Patent ownership rights don’t begin until the patent is issued by the U.S. Patent and Trademark Office (PTO). It usually takes the PTO one to three years after the application is filed to issue a patent, sometimes longer. But ownership issues must be sorted out by the time the application is filed—that is, long before a patent issues and any patent rights actually exist.
This is because all people who will own the invention, if and when a patent issues, must join in the patent application. At this point—before a patent issues—these people own potential, rather than actual, patent rights. Although these are only potential rights, they are subject to the same patent ownership rules that are applied to inventions that have received a patent. Moreover, they can be transferred (sold or licensed) the same as the rights in a patented invention.
As explained below, the inventor is always the initial owner of the potential patent rights in an invention, but this ownership is often transferred to, or shared with, others. To determine who owns a patent, you need to answer the following questions.
- Are you the inventor? If you qualify as the inventor, you will be the original owner of an invention. Click here to determine whether you qualify as an inventor.
- Are you a solo or joint inventor? If you are a solo inventor, you will be the only original owner of your invention. If you’re a joint inventor, you’ll have to share original ownership with your fellow inventors. Click here to determine whether you are a solo inventor or a joint inventor.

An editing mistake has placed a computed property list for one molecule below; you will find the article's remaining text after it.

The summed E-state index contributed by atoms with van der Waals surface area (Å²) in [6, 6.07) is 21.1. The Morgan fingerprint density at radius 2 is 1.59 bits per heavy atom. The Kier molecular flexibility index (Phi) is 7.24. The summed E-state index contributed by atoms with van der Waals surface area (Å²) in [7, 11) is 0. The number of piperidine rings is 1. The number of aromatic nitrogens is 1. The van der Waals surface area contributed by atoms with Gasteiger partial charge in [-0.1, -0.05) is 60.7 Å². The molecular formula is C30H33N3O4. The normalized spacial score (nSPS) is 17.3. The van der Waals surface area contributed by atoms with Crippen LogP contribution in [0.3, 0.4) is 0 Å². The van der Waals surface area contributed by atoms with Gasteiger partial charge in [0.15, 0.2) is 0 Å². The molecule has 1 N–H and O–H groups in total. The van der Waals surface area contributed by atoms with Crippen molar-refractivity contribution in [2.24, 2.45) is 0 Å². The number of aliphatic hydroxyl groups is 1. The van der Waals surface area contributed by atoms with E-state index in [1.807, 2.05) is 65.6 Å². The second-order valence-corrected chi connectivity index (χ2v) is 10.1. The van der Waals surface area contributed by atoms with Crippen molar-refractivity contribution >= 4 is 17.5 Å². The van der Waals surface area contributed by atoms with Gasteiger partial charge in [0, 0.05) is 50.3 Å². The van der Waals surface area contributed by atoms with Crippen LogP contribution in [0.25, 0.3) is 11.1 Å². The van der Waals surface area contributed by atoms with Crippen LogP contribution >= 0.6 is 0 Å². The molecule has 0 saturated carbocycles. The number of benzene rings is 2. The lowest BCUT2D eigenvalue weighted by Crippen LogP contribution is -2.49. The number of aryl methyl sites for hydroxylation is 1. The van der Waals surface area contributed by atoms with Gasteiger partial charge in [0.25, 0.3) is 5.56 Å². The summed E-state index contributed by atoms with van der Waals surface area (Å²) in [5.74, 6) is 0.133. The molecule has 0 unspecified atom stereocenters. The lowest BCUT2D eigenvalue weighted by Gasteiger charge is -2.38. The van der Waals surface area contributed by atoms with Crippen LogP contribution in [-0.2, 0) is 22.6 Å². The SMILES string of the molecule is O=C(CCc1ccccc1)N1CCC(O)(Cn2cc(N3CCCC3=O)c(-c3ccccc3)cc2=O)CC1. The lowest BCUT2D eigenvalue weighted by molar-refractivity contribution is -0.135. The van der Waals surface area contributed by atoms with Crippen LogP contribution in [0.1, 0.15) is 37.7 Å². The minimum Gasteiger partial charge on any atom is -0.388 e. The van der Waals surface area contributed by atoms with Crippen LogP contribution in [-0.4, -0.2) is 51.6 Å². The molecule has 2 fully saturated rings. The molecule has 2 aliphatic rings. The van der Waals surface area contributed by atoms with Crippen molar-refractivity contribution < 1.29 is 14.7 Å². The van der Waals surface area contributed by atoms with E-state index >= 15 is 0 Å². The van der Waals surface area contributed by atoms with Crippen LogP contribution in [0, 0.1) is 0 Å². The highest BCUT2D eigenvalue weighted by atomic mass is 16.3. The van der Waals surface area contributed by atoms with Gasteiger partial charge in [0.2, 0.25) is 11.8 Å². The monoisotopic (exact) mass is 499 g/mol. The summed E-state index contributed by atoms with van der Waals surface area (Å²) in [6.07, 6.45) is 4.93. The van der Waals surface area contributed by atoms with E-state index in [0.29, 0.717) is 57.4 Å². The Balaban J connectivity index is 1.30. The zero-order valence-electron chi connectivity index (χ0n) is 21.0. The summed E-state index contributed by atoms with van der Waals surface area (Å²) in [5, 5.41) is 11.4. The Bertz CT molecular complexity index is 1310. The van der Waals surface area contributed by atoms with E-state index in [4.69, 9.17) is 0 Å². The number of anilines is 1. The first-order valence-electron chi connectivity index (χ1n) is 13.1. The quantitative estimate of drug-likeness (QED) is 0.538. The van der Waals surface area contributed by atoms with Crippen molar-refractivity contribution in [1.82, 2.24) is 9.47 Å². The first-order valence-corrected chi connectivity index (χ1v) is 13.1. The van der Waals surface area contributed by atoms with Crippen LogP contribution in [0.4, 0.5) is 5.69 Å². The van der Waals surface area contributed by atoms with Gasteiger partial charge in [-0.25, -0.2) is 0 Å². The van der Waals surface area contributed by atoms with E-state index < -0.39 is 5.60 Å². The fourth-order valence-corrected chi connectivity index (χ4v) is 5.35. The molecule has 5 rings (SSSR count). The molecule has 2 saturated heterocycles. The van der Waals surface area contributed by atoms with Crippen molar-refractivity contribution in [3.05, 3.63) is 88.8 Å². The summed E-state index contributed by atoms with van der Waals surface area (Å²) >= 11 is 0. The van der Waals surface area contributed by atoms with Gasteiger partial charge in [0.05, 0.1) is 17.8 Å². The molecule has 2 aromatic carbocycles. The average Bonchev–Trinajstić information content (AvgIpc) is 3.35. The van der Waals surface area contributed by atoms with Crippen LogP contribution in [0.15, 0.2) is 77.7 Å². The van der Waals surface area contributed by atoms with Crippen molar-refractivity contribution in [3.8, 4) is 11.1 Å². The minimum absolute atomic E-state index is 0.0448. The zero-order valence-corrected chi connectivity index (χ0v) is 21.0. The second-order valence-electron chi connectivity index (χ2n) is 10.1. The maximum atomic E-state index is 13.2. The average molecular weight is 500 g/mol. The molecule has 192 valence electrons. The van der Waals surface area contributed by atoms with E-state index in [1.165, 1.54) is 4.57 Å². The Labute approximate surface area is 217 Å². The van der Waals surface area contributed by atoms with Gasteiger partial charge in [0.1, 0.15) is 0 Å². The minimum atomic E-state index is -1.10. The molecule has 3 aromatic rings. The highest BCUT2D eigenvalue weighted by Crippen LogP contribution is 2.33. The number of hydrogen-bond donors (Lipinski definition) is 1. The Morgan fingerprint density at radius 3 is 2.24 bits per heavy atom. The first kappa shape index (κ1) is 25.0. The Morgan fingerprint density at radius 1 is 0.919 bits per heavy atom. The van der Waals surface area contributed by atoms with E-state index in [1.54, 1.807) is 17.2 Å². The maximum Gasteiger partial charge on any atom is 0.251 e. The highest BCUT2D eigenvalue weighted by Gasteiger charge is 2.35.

- Are you an employee/contractor inventor? If you’re an employed or independent contractor inventor, you may have a legal obligation to assign your ownership rights to your employer or client, or at least give it the right to use and sell your invention for free. This is so whether you are a solo or joint inventor. Click here to learn more about employee/employee invention ownership
- Have you transferred your ownership? If you’re a solo inventor, you may permanently transfer all or part of your ownership through an assignment. Click here to learn more about assignments. If you’re a joint inventor, you’ll need to get the approval of the other joint owners.
Portions of this article are derived from What Every Inventor Needs to Know About Business & Taxes by Attorney Stephen Fishman.
For assistance with the preparation and filing of a provisional patent application, see Nolo’s Online Provisional Patent Application.